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THOU SHALT NOT KILL

Thou shalt not kill

I have written about this before, but it bears repeating, given the current state of the world.

Christians do not kill people. Not ever. Not under any circumstances. Not for any reason, including self-defense or defense of property or loved ones. (more…)

BE GOD-FEARING AND WORK HARD

work like toy models.jpg

I have had a few lively discussions lately on the topic of political leaders and the state of nations. As I can’t help but come at this topic from the perspective of a born-again believer, I invariably have grated against the nerves of nearly everyone I’ve spoken to.  I’m used to being attacked (water off a duck’s back), so that aspect of it doesn’t bother me, but what does stick a bit in my craw is how people refuse to take personal blame for anything that’s happening in their country. It’s as if they have no life experience at all, and only know how to point a finger of blame at everyone but themselves. (more…)

TGIS

TGIS

I was “baptized” a Roman Catholic when I was three weeks old, but I was raised an atheist. I mention this because, when I was born again at age 36, I had no idea whatsoever what it meant to be a Christian. I wasn’t, as they say, “raised in the faith”. Everything I’ve learned about being a follower of Jesus has come from the Bible, my conversations with God and Jesus, and my own experience as a born-again.

This is why I’m always a wee bit surprised when I come across doctrinal arguments that have already been dealt with and resolved by Jesus in the gospels. If Jesus has already resolved these issues, why are people who call themselves Christians still arguing about them?

One favorite issue that rigid legalists like to bring up again and again is the concept of “keeping the Sabbath”. They argue over which day is the ‘real’ sabbath day. They argue about what is and is not permitted to be done on that sabbath day. And then they warn that if you don’t strictly adhere to their interpretation of “keeping the sabbath”, you’re going straight to hell, do not pass ‘Go’, do not collect 200 dollars.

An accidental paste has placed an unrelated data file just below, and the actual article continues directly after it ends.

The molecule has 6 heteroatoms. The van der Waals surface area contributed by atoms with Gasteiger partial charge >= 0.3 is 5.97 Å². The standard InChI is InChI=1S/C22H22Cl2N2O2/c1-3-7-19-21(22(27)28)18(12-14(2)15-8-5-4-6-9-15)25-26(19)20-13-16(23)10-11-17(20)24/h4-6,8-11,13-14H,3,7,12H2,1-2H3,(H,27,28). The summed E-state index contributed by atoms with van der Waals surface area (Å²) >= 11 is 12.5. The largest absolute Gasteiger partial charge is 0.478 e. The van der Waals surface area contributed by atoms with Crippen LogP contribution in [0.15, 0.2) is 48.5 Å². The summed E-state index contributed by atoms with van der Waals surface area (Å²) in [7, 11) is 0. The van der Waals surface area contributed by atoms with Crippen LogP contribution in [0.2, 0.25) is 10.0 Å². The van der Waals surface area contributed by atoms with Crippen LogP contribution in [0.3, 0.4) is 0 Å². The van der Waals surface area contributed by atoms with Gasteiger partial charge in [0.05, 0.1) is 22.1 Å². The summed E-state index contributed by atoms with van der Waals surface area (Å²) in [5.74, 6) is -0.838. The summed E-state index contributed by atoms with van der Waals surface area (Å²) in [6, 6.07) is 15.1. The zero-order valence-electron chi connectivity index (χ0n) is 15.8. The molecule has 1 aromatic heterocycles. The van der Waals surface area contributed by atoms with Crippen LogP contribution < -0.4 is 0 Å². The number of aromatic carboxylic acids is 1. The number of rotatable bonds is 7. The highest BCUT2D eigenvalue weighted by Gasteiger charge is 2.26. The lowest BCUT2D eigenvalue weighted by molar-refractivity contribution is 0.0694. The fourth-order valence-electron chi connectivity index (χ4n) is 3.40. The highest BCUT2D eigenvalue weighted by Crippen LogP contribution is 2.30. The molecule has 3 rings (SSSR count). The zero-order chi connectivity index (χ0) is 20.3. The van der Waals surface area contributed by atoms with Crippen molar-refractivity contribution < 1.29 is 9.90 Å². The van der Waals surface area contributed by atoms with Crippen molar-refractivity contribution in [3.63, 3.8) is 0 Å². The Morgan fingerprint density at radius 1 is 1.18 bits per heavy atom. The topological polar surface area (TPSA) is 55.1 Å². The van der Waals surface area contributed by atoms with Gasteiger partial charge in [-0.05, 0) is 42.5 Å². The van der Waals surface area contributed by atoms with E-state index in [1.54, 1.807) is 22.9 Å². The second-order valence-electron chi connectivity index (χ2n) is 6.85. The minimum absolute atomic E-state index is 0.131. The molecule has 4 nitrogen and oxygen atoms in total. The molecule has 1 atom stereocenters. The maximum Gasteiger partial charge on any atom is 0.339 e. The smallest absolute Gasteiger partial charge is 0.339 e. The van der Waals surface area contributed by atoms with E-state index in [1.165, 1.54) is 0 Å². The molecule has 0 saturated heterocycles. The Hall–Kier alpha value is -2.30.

What did Jesus have to say about the sabbath?

He said: “The sabbath was made for man, not man for the sabbath.”

He said this in response to some rigid legalists (in this case, Pharisees) who were peeved that he and his disciples had picked and eaten a few ears of corn while walking through a cornfield. Jesus used as a justification how David and his men had eaten food offerings from an altar when they were hungry and had no other food source. In eating the food that was meant only for priests, David was breaking a rule. Jesus’ point here was that expediency and urgency of human need are greater even than altar rules. Jesus and his disciples were hungry; the corn was there; they ate it. End of story. Just like David and his men were hungry; the food was there; they ate it. God had put the food there not to tempt them but to satisfy their need.

Jesus reiterated his stand on how human need trumps the rigid rules around “keeping the Sabbath” when later the same day he healed a man in the local synagogue (I’m using Mark’s gospel here, the end of Chapter 2 and the beginning of Chapter 3). The same Pharisees were there to witness this “Sabbath violation” and it set them off on the warpath to “destroy” Jesus. Even after Jesus had explained to them in simple terms that it was better to do good than evil on the sabbath and better to save a life than take it, they still didn’t get it. All they could see was their beloved rule and that Jesus had broken it.